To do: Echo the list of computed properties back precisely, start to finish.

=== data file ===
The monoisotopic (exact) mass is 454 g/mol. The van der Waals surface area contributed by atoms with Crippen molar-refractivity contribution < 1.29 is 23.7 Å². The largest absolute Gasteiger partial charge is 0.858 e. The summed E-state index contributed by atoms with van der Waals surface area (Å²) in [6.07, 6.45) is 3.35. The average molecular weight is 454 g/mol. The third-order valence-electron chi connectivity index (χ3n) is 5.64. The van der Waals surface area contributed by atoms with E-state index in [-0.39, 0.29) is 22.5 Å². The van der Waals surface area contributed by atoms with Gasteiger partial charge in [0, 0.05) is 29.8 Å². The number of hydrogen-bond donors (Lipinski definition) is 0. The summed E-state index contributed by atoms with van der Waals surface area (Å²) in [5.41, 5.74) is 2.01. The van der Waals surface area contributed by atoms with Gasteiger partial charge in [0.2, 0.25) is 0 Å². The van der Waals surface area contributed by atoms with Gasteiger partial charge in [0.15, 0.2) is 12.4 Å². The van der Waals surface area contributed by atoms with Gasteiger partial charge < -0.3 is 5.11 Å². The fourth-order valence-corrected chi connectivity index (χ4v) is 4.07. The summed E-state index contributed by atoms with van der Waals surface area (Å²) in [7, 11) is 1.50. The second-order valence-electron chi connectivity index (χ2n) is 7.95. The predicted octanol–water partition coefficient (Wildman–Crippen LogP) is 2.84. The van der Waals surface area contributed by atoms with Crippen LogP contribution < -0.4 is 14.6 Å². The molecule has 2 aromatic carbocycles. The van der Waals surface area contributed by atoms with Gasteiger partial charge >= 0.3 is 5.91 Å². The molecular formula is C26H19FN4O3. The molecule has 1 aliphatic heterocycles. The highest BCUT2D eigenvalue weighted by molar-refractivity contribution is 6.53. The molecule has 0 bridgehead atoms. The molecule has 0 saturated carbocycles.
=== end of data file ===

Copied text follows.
The monoisotopic (exact) mass is 454 g/mol. The van der Waals surface area contributed by atoms with Crippen molar-refractivity contribution < 1.29 is 23.7 Å². The largest absolute Gasteiger partial charge is 0.858 e. The summed E-state index contributed by atoms with van der Waals surface area (Å²) in [6.07, 6.45) is 3.35. The average molecular weight is 454 g/mol. The third-order valence-electron chi connectivity index (χ3n) is 5.64. The van der Waals surface area contributed by atoms with E-state index in [-0.39, 0.29) is 22.5 Å². The van der Waals surface area contributed by atoms with Gasteiger partial charge in [0, 0.05) is 29.8 Å². The number of hydrogen-bond donors (Lipinski definition) is 0. The summed E-state index contributed by atoms with van der Waals surface area (Å²) in [5.41, 5.74) is 2.01. The van der Waals surface area contributed by atoms with Gasteiger partial charge in [0.2, 0.25) is 0 Å². The van der Waals surface area contributed by atoms with Gasteiger partial charge in [0.15, 0.2) is 12.4 Å². The van der Waals surface area contributed by atoms with Gasteiger partial charge < -0.3 is 5.11 Å². The fourth-order valence-corrected chi connectivity index (χ4v) is 4.07. The summed E-state index contributed by atoms with van der Waals surface area (Å²) in [7, 11) is 1.50. The second-order valence-electron chi connectivity index (χ2n) is 7.95. The predicted octanol–water partition coefficient (Wildman–Crippen LogP) is 2.84. The van der Waals surface area contributed by atoms with Crippen LogP contribution < -0.4 is 14.6 Å². The molecule has 2 aromatic carbocycles. The van der Waals surface area contributed by atoms with Gasteiger partial charge >= 0.3 is 5.91 Å². The molecular formula is C26H19FN4O3. The molecule has 1 aliphatic heterocycles. The highest BCUT2D eigenvalue weighted by molar-refractivity contribution is 6.53. The molecule has 0 bridgehead atoms. The molecule has 0 saturated carbocycles.